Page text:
It pleases us greatly to learn that sticker albums are still around in this day and age of handheld consoles and mobile phones that do everything.
Simply owning a sticker album allowed instant social standing in the playground; long time rivalries could put aside in favour of bagging a few stickers that you and your rival may need.
I still crack a smile when recalling the time somebody from a higher year approached me and abruptly asked “Do you have Sagat’s legs?” It took me a couple of seconds to realise that he was referring to the Street Fighter II sticker album, rather than making a threat.
Today we’re looking back at Merlin’s Official Nintendo Sticker Album from 1992. It was the only album from my youth that I finished, albeit by cheating slightly and sending off for those elusive final few stickers. It’s amazing to think I considered the 6p asking price per sticker a little steep at the time.
Packs of 6 stickers retailed for 20p while the album itself cost just 50p. It may have also been given away free with one of the gaming magazines or with a red-top newspaper at some stage. Good old freebie marketing, there.
Although released in the same year that the SNES made its European debut, Nintendo’s 16-bit console wasn’t referenced at all. Super Mario Bros 3. was the newest game featured, while the few Game Boy games present were early launch titles such as Super Mario Land, Tetris, Tennis and Alleyway. Little did we know at the time that Nintendo would eventually squeeze such gems as Link’s Awakening and Pokemon out of the monochrome marvel.
A foreword supposedly from the Mario Bros. themselves started the album off, with a collection of box art stickers on the opposite page. The three NES Mario games had several pages each, pointing out where the warp zones were and providing a few tips for beating the bosses.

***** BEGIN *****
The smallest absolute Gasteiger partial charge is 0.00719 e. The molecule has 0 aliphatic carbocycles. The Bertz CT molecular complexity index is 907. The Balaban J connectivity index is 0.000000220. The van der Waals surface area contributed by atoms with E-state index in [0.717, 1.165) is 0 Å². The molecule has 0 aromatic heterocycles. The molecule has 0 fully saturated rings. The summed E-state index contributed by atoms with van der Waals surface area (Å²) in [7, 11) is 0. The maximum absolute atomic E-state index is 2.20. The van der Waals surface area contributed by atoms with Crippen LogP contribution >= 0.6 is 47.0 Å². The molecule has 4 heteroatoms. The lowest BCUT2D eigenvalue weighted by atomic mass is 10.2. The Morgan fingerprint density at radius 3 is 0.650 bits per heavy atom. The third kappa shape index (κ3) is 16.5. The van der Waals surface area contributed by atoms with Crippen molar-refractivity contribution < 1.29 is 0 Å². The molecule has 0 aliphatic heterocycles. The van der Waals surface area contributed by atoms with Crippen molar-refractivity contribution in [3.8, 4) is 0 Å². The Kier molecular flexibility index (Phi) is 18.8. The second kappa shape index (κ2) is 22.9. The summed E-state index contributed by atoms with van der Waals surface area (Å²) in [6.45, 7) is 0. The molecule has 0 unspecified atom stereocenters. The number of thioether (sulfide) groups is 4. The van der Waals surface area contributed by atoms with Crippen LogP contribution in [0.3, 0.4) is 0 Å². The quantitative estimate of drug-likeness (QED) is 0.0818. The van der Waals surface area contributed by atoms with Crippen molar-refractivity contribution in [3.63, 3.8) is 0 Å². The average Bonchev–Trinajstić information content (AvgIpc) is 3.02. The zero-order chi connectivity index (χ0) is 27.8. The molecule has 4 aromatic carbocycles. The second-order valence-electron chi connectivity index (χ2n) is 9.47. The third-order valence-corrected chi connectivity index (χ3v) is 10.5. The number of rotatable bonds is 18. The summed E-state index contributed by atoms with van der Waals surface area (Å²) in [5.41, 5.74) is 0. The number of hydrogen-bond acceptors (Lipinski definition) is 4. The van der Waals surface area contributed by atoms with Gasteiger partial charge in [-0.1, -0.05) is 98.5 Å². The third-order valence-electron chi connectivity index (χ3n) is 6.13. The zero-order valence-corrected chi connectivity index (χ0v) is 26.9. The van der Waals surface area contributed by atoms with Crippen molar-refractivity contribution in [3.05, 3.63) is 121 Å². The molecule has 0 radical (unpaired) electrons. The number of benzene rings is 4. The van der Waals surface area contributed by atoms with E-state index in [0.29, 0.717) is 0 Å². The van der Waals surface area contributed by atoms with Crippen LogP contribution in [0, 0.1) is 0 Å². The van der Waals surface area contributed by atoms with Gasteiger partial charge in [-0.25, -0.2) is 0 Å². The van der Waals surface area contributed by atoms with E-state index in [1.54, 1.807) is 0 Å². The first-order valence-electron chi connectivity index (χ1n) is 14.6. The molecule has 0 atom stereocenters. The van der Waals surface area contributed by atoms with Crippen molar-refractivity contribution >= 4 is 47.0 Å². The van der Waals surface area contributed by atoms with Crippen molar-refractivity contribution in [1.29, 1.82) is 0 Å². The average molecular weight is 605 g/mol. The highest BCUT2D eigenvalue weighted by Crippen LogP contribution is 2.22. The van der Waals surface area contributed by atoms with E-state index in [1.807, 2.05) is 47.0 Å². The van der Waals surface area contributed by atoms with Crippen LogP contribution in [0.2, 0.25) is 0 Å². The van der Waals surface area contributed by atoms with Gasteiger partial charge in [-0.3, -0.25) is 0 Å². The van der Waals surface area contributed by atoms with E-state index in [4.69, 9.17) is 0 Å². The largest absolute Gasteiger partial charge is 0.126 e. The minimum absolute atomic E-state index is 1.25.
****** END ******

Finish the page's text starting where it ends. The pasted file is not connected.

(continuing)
The pages dedicated to the original Zelda were the most helpful of all, featuring maps to the first three dungeons and several hints. The fact that both Zelda and Zelda II had sections to write down high scores suggests that Merlin wasn’t perhaps that well versed with the source material.
Like a lot of the early Merlin sticker albums, as opposed to Panini’s higher quality stickers, the artwork was mostly shoddily drawn as well. Quite what happened to Princess Toadstool’s nose below is a mystery:
The centre pages are perhaps our favourite – a double spread of Super Mario Bros. 3 artwork, along with six shiny stickers.
If memory serves the best way to judge whether a pack of stickers contained a “shiny” was by its thickness. Finding two shinies in one pack wasn’t uncommon. However, all playground stories of finding a pack full of shinies were total garbage.
We’re also quite keen on the pages dedicated to Super Mario Land – it’s easy to forget that Nintendo designed a lot of new enemy types for the Game Boy classic, even subbing Bowser for Tatanga – a little purple alien flying some sort of jetpack/spacecraft hybrid. The campaign to bring Tatanga back for Super Smash Bros. starts here.
Dr. Mario and the dully titled Golf had two pages each, while Alleyway and Tennis had just one. Another assortment of box art filled the final few pages, including Rare’s Snake Rattle ‘n’ Roll and Cobra Triangle.
The final page featured no text, just a plain and simple image of Nintendo’s main man looking rather modest.
Merlin’s Nintendo album must have proven popular – after being released several other videogame-based sticker albums came and went, including Street Fighter II, Mortal Kombat II, Sonic and, rather oddly, Eternal Champions. We can’t imagine many people stuck with that one.